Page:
Review Summary: An entirely evil and incredible sophomore release from one of death metal’s finest and most consistent bands.
After five years since their previous album, Immolation emerged again to encapsulate the darkness of death metal. While taking a five year break in between albums is not always the best idea, Immolation clearly didn’t stand idly by during those years. Sounding more mature and focused than their already great first album, Here In After
simultaneously takes everything Dawn Of Possession
did right and gives an even more unique sound.
From the very beginning of the album, the guitars are eerie and unorthodox in their playing. Combing a healthy dose of speed with mid-tempo flourishes, guitarists Robert Vigna and Tom Wilkinson set the tone for the rest of the album. Fitting perfectly with the artwork, the riffing is unpredictable and harsh. Where the playing truly excels is in the slowest parts. On songs like “I Feel Nothing” and “Under The Supreme” the guitars are slowed down to near doom levels at times. This gives a very palpable sense of evil and mourning to the music. This style would be used much more sparingly on albums after Close To A World Below
. The solos on Here In After
are equally stunning. The playing during the solos is the fastest guitar work on the album, yet often times has a section where the guitars slow down and become more sinister and brooding.
As with their previous album, the drumming is expertly tailored to the rest of the music, keeping pace with the rest of the playing and adding to it. The drums were properly recorded so that it sounds natural and, as a result, each kick and note can be heard clearly when played. The playing itself is tight and gives evidence that an experienced drummer, Craig Smilowski, is behind the kit. Unfortunately, this would be his last recording with Immolation, but he left a lasting mark with this album
The only subject of controversy for this album is the vocals. Some say that they are too monotonous and unenjoyable. While it may be true that the vocals hardly vary over the course of the album, their execution is phenomenal. Spewed by Ross Dolan, the vocals on this album are even deeper and more powerful than on his previous work. Unlike with many other vocals this low, the lyrics are clearly discernible for most of the album. This allows the listener to actually comprehend the lyrics. As opposed to many anti-religious lyrics, the lyrics on Here In After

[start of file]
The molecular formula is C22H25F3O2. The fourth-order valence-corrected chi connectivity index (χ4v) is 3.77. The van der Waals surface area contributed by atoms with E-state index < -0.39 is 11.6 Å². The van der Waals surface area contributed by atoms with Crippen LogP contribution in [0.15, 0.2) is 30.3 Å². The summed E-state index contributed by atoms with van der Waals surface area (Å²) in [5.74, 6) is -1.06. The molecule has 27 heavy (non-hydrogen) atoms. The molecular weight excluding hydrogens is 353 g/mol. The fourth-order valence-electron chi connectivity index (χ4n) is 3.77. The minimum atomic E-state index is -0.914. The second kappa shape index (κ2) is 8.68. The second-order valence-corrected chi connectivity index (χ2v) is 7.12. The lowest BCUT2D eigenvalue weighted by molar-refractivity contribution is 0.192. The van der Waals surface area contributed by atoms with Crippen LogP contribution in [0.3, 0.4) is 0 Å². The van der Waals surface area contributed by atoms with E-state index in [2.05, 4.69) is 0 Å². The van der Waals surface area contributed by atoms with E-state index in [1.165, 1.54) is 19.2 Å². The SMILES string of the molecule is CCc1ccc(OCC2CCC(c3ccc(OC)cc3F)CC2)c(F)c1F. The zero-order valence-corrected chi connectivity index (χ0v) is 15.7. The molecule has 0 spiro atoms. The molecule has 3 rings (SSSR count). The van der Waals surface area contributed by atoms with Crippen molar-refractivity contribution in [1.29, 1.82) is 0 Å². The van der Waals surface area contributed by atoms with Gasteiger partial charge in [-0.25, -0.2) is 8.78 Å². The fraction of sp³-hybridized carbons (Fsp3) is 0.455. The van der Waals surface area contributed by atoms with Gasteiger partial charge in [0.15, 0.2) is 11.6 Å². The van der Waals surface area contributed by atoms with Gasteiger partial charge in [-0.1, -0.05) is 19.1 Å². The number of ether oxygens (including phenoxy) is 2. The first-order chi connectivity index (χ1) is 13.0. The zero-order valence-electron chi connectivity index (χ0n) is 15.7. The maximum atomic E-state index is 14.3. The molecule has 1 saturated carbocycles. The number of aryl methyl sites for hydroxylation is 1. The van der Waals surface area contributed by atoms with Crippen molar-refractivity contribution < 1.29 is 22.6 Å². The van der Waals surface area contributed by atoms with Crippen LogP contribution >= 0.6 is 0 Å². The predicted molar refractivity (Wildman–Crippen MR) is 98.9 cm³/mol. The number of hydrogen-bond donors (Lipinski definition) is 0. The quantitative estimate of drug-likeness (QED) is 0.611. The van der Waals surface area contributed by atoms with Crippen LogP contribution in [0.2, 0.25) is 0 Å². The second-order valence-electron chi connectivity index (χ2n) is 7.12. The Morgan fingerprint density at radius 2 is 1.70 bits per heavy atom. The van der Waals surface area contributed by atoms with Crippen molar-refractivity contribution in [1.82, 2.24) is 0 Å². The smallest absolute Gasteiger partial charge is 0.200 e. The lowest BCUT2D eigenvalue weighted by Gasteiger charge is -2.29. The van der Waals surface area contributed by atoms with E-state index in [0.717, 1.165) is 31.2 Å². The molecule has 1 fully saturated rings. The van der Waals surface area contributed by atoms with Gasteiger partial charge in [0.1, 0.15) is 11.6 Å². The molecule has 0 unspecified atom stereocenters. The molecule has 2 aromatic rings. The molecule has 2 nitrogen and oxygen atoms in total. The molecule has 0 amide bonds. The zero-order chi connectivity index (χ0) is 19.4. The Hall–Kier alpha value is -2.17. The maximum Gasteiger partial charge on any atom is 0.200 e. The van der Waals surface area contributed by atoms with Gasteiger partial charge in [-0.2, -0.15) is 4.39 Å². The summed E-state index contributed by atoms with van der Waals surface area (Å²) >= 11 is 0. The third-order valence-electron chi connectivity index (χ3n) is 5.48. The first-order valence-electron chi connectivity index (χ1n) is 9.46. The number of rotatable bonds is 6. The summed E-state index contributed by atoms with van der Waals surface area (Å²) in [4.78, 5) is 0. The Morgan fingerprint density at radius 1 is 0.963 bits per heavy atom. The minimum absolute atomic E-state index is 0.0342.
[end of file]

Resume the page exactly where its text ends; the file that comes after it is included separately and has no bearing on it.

are intelligent and never seem cheesy or outright cringey. A notable aspect of the vocals is that they seem to vibrate when a note is held, something that has been removed on later releases.
One flaw in this album is that there is basically no bass guitar. It would make sense that the bassist, also Ross Dolan, would want to have his instrument be heard, but this just isn’t the case. While it may make the album slightly better, Here In After
is already bass heavy and it could be too overbearing if the bass guitar was brought up in the mix.
Here In After
stands as a monument to the intense and anti-religious brand of death metal that Immolation is so famous for. This album is the best of their original style, that is, before they changed it on Close To A World Below
. Between the multitude of riffs, nearly incomparable sense of nihilism, and unique sound epitomized in this album, Here In After
is a must listen for fans of death metal and still retains its power after over two decades.